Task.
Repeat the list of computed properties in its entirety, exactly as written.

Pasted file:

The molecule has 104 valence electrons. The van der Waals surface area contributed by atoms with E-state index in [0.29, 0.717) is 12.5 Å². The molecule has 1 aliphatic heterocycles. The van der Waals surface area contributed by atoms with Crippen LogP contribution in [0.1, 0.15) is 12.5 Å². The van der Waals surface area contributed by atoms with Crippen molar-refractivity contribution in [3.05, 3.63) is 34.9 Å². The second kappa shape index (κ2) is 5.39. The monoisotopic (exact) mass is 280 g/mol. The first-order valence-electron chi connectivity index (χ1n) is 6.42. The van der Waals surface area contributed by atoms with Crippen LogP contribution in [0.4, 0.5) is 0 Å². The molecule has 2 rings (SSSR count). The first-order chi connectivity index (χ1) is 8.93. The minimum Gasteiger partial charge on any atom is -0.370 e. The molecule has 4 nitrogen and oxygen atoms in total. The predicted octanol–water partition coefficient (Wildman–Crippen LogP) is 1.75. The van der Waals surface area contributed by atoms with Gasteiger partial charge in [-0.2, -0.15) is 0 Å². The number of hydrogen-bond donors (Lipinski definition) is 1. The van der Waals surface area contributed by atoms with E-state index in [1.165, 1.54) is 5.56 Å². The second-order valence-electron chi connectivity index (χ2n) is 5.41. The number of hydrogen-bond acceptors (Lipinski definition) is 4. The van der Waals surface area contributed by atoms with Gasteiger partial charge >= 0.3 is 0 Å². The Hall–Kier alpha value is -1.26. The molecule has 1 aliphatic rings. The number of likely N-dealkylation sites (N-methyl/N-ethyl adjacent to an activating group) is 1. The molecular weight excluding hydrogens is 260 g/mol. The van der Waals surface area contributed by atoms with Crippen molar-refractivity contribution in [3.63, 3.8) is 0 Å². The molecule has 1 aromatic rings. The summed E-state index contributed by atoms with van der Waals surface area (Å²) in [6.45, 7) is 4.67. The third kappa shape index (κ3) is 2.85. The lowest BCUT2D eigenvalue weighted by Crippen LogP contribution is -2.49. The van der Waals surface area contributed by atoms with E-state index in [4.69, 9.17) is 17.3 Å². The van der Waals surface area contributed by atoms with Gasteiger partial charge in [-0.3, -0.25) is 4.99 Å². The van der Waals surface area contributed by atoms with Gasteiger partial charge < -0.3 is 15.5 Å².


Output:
The molecule has 104 valence electrons. The van der Waals surface area contributed by atoms with E-state index in [0.29, 0.717) is 12.5 Å². The molecule has 1 aliphatic heterocycles. The van der Waals surface area contributed by atoms with Crippen LogP contribution in [0.1, 0.15) is 12.5 Å². The van der Waals surface area contributed by atoms with Crippen molar-refractivity contribution in [3.05, 3.63) is 34.9 Å². The second kappa shape index (κ2) is 5.39. The monoisotopic (exact) mass is 280 g/mol. The first-order valence-electron chi connectivity index (χ1n) is 6.42. The van der Waals surface area contributed by atoms with Crippen LogP contribution in [0.4, 0.5) is 0 Å². The molecule has 2 rings (SSSR count). The first-order chi connectivity index (χ1) is 8.93. The minimum Gasteiger partial charge on any atom is -0.370 e. The molecule has 4 nitrogen and oxygen atoms in total. The predicted octanol–water partition coefficient (Wildman–Crippen LogP) is 1.75. The van der Waals surface area contributed by atoms with Gasteiger partial charge in [-0.2, -0.15) is 0 Å². The number of hydrogen-bond donors (Lipinski definition) is 1. The van der Waals surface area contributed by atoms with E-state index in [1.165, 1.54) is 5.56 Å². The second-order valence-electron chi connectivity index (χ2n) is 5.41. The number of hydrogen-bond acceptors (Lipinski definition) is 4. The van der Waals surface area contributed by atoms with Gasteiger partial charge >= 0.3 is 0 Å². The Hall–Kier alpha value is -1.26. The molecule has 1 aliphatic rings. The number of likely N-dealkylation sites (N-methyl/N-ethyl adjacent to an activating group) is 1. The molecular weight excluding hydrogens is 260 g/mol. The van der Waals surface area contributed by atoms with Crippen molar-refractivity contribution in [3.63, 3.8) is 0 Å². The molecule has 1 aromatic rings. The summed E-state index contributed by atoms with van der Waals surface area (Å²) in [6.45, 7) is 4.67. The third kappa shape index (κ3) is 2.85. The lowest BCUT2D eigenvalue weighted by Crippen LogP contribution is -2.49. The van der Waals surface area contributed by atoms with E-state index in [4.69, 9.17) is 17.3 Å². The van der Waals surface area contributed by atoms with Gasteiger partial charge in [-0.3, -0.25) is 4.99 Å². The van der Waals surface area contributed by atoms with Gasteiger partial charge < -0.3 is 15.5 Å².